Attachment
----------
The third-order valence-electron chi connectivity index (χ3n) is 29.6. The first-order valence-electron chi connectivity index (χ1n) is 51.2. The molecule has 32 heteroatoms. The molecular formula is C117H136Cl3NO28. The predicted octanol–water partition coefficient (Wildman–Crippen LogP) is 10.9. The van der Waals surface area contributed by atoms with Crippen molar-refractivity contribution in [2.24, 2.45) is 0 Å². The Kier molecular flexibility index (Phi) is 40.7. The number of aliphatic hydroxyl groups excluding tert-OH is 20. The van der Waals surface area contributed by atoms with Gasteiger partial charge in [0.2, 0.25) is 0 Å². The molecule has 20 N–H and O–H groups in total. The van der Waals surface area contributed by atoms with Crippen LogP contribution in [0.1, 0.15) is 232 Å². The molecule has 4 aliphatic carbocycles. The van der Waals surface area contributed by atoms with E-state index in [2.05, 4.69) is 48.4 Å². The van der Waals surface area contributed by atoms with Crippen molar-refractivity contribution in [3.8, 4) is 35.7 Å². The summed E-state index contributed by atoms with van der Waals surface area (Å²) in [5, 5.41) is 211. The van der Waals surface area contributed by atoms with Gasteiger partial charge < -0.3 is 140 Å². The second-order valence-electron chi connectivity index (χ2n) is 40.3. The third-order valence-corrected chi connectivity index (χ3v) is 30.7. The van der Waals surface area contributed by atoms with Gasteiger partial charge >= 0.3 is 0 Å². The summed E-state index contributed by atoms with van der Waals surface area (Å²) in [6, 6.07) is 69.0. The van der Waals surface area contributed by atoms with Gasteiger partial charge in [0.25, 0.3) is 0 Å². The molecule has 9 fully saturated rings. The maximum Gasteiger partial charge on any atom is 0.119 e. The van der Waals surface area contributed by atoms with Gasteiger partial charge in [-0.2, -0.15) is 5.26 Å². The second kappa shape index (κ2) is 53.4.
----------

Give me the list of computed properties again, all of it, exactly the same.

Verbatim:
The third-order valence-electron chi connectivity index (χ3n) is 29.6. The first-order valence-electron chi connectivity index (χ1n) is 51.2. The molecule has 32 heteroatoms. The molecular formula is C117H136Cl3NO28. The predicted octanol–water partition coefficient (Wildman–Crippen LogP) is 10.9. The van der Waals surface area contributed by atoms with Crippen molar-refractivity contribution in [2.24, 2.45) is 0 Å². The Kier molecular flexibility index (Phi) is 40.7. The number of aliphatic hydroxyl groups excluding tert-OH is 20. The van der Waals surface area contributed by atoms with Gasteiger partial charge in [0.2, 0.25) is 0 Å². The molecule has 20 N–H and O–H groups in total. The van der Waals surface area contributed by atoms with Crippen LogP contribution in [0.1, 0.15) is 232 Å². The molecule has 4 aliphatic carbocycles. The van der Waals surface area contributed by atoms with E-state index in [2.05, 4.69) is 48.4 Å². The van der Waals surface area contributed by atoms with Crippen molar-refractivity contribution in [3.8, 4) is 35.7 Å². The summed E-state index contributed by atoms with van der Waals surface area (Å²) in [5, 5.41) is 211. The van der Waals surface area contributed by atoms with Gasteiger partial charge < -0.3 is 140 Å². The second-order valence-electron chi connectivity index (χ2n) is 40.3. The third-order valence-corrected chi connectivity index (χ3v) is 30.7. The van der Waals surface area contributed by atoms with Gasteiger partial charge >= 0.3 is 0 Å². The summed E-state index contributed by atoms with van der Waals surface area (Å²) in [6, 6.07) is 69.0. The van der Waals surface area contributed by atoms with Gasteiger partial charge in [0.25, 0.3) is 0 Å². The molecule has 9 fully saturated rings. The maximum Gasteiger partial charge on any atom is 0.119 e. The van der Waals surface area contributed by atoms with Gasteiger partial charge in [-0.2, -0.15) is 5.26 Å². The second kappa shape index (κ2) is 53.4.